Do you live near a dangerous chemical plant? You might know you do, or you might live in a city like Chicago, New York, or Los Angeles and not even realize that you live near a facility that puts you at risk every day. You might also work at a hospital that could be overrun by the casualties from a chemical disaster, or work for the fire or police department that has to respond to such an event. Even if that isn’t the case, you likely live very near any of the major railroads that are carting lethal gases through your community every day.
On behalf of these communities, over 100 organizations representing workers, disproportionately impacted communities, healthcare professionals, and environmentalists have repeated their request to President Obama that he use his authority under the Clean Air Act to prevent chemical disasters. And it is not just these organizations and the communities they represent, the New York Times has asked for the EPA to take action, and so has the former Administrator of the EPA under President Bush, Governor Christine Todd Whitman, whose call followed the formal request of the National Environmental Justice Advisory Council.
Congressional Republicans have stymied efforts to correct what the New York Times calls a “clear and present danger,” but the Obama Administration has advocated strongly for a comprehensive policy that would focus on preventing a chemical disaster by using safer technologies, instead of just focusing on fenceline security. President Obama has been clear that he will move his agenda forward with or without Congress and when it comes to the dangers from chemical plants, he has the tools to do just that.
According to chemical facility reports to the Environmental Protection Agency (EPA), more than 480 chemical facilities each put 100,000 or more people at risk of a poison gas disaster. President Obama knows about this risk and in his 2008 campaign plan “Change We Can Believe In” he pledged to “Secure our chemical plants by setting a clear set of federal regulations that all plants must follow, including improving barriers, containment, mitigation and safety training, and wherever possible, using safer technology, such as less toxic chemicals.”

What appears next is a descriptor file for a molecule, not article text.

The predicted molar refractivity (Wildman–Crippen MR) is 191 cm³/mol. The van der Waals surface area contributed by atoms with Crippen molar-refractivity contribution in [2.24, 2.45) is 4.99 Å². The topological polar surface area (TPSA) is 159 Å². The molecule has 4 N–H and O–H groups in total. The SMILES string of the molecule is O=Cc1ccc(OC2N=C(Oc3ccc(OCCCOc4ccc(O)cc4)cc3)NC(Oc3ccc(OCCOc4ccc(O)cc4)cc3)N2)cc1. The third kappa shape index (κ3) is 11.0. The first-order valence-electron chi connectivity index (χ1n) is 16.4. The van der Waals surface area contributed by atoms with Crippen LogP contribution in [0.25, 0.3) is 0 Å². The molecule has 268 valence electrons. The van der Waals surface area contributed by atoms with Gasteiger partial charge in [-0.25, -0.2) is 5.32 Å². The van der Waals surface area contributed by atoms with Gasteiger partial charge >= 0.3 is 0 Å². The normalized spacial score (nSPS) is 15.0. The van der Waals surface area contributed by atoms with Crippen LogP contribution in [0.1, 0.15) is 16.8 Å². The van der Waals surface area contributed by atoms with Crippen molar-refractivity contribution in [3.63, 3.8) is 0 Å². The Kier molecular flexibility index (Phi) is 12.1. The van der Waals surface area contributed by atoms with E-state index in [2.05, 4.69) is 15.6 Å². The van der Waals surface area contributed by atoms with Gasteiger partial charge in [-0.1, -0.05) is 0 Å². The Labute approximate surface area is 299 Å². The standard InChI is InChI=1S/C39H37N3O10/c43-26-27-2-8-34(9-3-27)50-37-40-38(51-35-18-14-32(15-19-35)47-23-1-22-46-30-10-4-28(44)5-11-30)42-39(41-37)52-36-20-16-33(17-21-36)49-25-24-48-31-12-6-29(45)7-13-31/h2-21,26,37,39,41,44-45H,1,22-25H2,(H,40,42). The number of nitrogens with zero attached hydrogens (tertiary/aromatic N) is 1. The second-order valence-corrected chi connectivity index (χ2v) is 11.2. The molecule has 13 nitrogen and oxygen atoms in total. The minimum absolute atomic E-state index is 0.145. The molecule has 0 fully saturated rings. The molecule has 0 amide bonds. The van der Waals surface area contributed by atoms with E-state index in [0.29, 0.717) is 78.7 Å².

Now is the time for the president and the EPA to act on this campaign pledge. This Congress has become captive of the chemical companies that want their profits to trump the safety and security of the public and has failed to pass any law that would focus on disaster prevention. President Obama needs to now take the reigns and fully implement the Clean Air Act protections that will make our communities safer.
Who has been waiting for a train, plane, or a bus and heard that? Department of Homeland Security Secretary Janet Napolitano hopes that you all have.
Tuesday morning aboard the new Rainbow Warrior, Greenpeace launched a new online map that allows communities to see for the first time whether they live in the vulnerability zone of one of 483 high risk chemical plants, and then it allows them to say something to President Obama. Each of the plants puts 100,000 or more people at risk of a poison gas disaster by accident or terrorist attack. All together that’s more than 110 million people, or 1 in 3 Americans. Continue reading →
Last weekend was a wild one for climate action in our nation’s Capitol, between the protest outside a conference run by Koch Industries front group Americans for Prosperity and Sunday’s large street protest against the proposed Keystone XL tar sands pipeline that encircled the White House with over 10,000 people.
The two issues came together when I and another Greenpeace activist found oil billionaire and Americans for Prosperity Chairman David Koch inside AFP’s “Defending the American Dream” conference, and questioned Koch about his company’s financial stake in the Keystone XL pipeline and their false statement to Congressman Henry Waxman (D-CA). Watch for yourself below.
Greenpeace presented Mr. Koch with a “Wanted for climate crimes” flyer featuring the faces of himself and brother Charles, and also asked about any changes in his view on climate change after a Koch-funded study appears to agree with what climate scientists have known for decades now—the globe is indeed increasing in average surface temperature. David Koch refused to answer questions, but clearly understood that accountability was expected for the $55 million he and brother Charles Koch have donated to organizations that work to confuse and deny the reality of climate science.
Mr. Koch’s day wasn’t all bad—shortly before the encounter he was lauded by Herman Cain, who declared, “I am the Koch Brothers’ brother from another mother!” The statement lifted David Koch out of his seat for a strange Nixon-style salute to the AFP audience. Chairman Koch also got to hear from Mitt Romney, Rudy Giuliani, and fellow climate denial financier and AFP director Art Pope. Among numerous other issues, the keynote speakers attacked environmental protections and peddled fossil fuel extraction. Herman Cain stated the need for the US Environmental Protection Agency to undergo an “attitude adjustment,” a popular sentiment among attendees who were also offered a panel dedicated to hating on the EPA.